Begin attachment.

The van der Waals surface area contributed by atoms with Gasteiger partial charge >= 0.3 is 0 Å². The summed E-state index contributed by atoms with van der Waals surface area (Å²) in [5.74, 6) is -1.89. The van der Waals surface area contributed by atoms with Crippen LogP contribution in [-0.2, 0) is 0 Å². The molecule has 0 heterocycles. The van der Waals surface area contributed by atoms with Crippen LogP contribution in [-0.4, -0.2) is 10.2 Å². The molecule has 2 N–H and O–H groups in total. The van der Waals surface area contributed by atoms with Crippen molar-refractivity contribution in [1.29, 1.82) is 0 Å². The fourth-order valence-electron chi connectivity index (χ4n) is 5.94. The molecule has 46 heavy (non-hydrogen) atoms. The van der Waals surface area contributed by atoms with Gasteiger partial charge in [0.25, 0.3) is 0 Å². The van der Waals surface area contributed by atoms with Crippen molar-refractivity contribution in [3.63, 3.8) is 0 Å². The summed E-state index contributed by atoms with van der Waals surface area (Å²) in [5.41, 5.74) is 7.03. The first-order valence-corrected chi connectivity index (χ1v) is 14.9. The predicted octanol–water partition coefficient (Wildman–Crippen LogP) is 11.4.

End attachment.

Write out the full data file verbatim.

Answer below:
The van der Waals surface area contributed by atoms with Gasteiger partial charge >= 0.3 is 0 Å². The summed E-state index contributed by atoms with van der Waals surface area (Å²) in [5.74, 6) is -1.89. The van der Waals surface area contributed by atoms with Crippen LogP contribution in [-0.2, 0) is 0 Å². The molecule has 0 heterocycles. The van der Waals surface area contributed by atoms with Crippen LogP contribution in [-0.4, -0.2) is 10.2 Å². The molecule has 2 N–H and O–H groups in total. The van der Waals surface area contributed by atoms with Crippen molar-refractivity contribution in [1.29, 1.82) is 0 Å². The fourth-order valence-electron chi connectivity index (χ4n) is 5.94. The molecule has 46 heavy (non-hydrogen) atoms. The van der Waals surface area contributed by atoms with Gasteiger partial charge in [0.25, 0.3) is 0 Å². The van der Waals surface area contributed by atoms with Crippen molar-refractivity contribution in [3.63, 3.8) is 0 Å². The summed E-state index contributed by atoms with van der Waals surface area (Å²) in [5.41, 5.74) is 7.03. The first-order valence-corrected chi connectivity index (χ1v) is 14.9. The predicted octanol–water partition coefficient (Wildman–Crippen LogP) is 11.4.